Cartridges 4 Planet Ark

Product: Printer and copier cartridges and related imaging consumables

 

MobileMuster (Mobile Phone Industry Recycling Program)

Product: Mobile phones, their batteries and accessories

 

Australia also has specific legislation that requires producers and importers of televisions and computer equipment to fund the delivery of collection and recycling services for end-of-life equipment. While not as convenient as MobileMuster and C4PA, the National Television and Computer Recycling Scheme is a free service for householders and small business, and involves weekend collection events or permanent drop-off points (usually at local councils or retailers). Your closest drop-off point or collection service can be found on the Planet Ark website.

 

The collection and safe processing of mercury-containing lamps is another opportunity for workplace based recycling. FluoroCycle is a voluntary product stewardship scheme with Government Accreditation under the Product Stewardship Act. Its core aim is to increase the national recycling rate of waste mercury-containing lamps and keep waste lamps out of landfill. While not a free program to end-users, it has a strong education and PR focus underpinned by program signatories and facilitators. For more information about the program and its relevance to the workplace, visit the Fluorocycle website.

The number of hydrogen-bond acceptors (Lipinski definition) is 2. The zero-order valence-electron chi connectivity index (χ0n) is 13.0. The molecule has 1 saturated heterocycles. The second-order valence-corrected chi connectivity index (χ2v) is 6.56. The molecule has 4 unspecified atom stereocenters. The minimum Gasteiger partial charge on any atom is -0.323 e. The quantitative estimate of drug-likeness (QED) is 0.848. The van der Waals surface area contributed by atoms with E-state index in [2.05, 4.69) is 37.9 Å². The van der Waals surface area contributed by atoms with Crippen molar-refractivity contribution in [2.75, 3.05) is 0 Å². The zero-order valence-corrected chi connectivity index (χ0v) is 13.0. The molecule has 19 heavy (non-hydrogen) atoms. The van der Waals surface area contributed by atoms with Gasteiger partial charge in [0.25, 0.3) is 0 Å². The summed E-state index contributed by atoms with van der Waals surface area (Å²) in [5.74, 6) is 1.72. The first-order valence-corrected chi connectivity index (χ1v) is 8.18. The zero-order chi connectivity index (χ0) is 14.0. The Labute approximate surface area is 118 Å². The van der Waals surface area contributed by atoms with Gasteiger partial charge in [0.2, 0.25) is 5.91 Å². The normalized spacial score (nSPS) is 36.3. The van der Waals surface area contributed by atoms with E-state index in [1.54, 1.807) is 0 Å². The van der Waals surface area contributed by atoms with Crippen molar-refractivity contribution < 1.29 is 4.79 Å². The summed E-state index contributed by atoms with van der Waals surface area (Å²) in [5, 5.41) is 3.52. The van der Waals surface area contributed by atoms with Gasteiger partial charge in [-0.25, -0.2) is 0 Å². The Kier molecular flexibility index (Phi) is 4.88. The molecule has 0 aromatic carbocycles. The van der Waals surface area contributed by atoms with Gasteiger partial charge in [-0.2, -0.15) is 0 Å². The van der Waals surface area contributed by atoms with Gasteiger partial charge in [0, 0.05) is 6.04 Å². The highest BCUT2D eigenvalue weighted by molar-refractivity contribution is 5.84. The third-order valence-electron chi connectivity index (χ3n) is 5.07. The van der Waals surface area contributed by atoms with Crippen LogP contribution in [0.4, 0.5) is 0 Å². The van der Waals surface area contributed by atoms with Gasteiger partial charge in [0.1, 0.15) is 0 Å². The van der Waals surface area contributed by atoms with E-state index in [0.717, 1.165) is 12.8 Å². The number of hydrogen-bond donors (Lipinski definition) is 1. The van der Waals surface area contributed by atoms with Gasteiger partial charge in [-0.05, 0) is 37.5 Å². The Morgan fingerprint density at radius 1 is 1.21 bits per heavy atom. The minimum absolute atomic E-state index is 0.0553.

An ongoing hotspot which flies under the radar yet needs prompt attention by the Australian Government and industry, is the continuing non-recovery of handheld or loose batteries – both single use and rechargeable. While various pilot programs, ALDI and BatteryWorld provide limited take-back and recycling services in some locations, the reality is that millions of batteries still flow into Australian landfills every year.